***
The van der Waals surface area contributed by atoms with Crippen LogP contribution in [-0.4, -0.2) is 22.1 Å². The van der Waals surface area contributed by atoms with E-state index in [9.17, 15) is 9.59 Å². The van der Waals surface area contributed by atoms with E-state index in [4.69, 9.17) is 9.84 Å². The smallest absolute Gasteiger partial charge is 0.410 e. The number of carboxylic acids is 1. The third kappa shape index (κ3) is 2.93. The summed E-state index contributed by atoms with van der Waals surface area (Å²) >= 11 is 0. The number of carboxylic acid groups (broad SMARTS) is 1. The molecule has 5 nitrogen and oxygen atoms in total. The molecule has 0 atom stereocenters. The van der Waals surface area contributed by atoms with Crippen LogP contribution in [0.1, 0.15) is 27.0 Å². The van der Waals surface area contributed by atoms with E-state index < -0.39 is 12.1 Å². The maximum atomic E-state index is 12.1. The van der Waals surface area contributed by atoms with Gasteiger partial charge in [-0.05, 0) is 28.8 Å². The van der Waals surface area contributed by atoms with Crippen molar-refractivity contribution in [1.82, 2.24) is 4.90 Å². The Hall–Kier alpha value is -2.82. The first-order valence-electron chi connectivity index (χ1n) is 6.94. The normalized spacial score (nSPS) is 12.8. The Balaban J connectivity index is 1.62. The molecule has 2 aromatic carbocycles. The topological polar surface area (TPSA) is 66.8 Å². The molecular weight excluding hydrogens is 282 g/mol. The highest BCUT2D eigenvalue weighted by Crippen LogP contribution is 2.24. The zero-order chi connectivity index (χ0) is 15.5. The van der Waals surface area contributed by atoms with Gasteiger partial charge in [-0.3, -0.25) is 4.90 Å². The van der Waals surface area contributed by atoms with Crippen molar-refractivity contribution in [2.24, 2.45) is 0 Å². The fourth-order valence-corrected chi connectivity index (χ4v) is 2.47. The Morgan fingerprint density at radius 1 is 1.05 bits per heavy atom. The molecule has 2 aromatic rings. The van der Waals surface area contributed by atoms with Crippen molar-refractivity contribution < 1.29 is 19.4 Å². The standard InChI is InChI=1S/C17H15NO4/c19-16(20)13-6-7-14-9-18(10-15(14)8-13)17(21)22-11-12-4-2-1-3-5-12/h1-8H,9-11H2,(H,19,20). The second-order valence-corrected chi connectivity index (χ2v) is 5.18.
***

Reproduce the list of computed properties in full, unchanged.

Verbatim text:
The van der Waals surface area contributed by atoms with Crippen LogP contribution in [-0.4, -0.2) is 22.1 Å². The van der Waals surface area contributed by atoms with E-state index in [9.17, 15) is 9.59 Å². The van der Waals surface area contributed by atoms with E-state index in [4.69, 9.17) is 9.84 Å². The smallest absolute Gasteiger partial charge is 0.410 e. The number of carboxylic acids is 1. The third kappa shape index (κ3) is 2.93. The summed E-state index contributed by atoms with van der Waals surface area (Å²) >= 11 is 0. The number of carboxylic acid groups (broad SMARTS) is 1. The molecule has 5 nitrogen and oxygen atoms in total. The molecule has 0 atom stereocenters. The van der Waals surface area contributed by atoms with Crippen LogP contribution in [0.1, 0.15) is 27.0 Å². The van der Waals surface area contributed by atoms with E-state index < -0.39 is 12.1 Å². The maximum atomic E-state index is 12.1. The van der Waals surface area contributed by atoms with Gasteiger partial charge in [-0.05, 0) is 28.8 Å². The van der Waals surface area contributed by atoms with Crippen molar-refractivity contribution in [1.82, 2.24) is 4.90 Å². The Hall–Kier alpha value is -2.82. The first-order valence-electron chi connectivity index (χ1n) is 6.94. The normalized spacial score (nSPS) is 12.8. The Balaban J connectivity index is 1.62. The molecule has 2 aromatic carbocycles. The topological polar surface area (TPSA) is 66.8 Å². The molecular weight excluding hydrogens is 282 g/mol. The highest BCUT2D eigenvalue weighted by Crippen LogP contribution is 2.24. The zero-order chi connectivity index (χ0) is 15.5. The van der Waals surface area contributed by atoms with Gasteiger partial charge in [-0.3, -0.25) is 4.90 Å². The van der Waals surface area contributed by atoms with Crippen molar-refractivity contribution in [2.24, 2.45) is 0 Å². The fourth-order valence-corrected chi connectivity index (χ4v) is 2.47. The Morgan fingerprint density at radius 1 is 1.05 bits per heavy atom. The molecule has 2 aromatic rings. The van der Waals surface area contributed by atoms with Crippen molar-refractivity contribution < 1.29 is 19.4 Å². The standard InChI is InChI=1S/C17H15NO4/c19-16(20)13-6-7-14-9-18(10-15(14)8-13)17(21)22-11-12-4-2-1-3-5-12/h1-8H,9-11H2,(H,19,20). The second-order valence-corrected chi connectivity index (χ2v) is 5.18.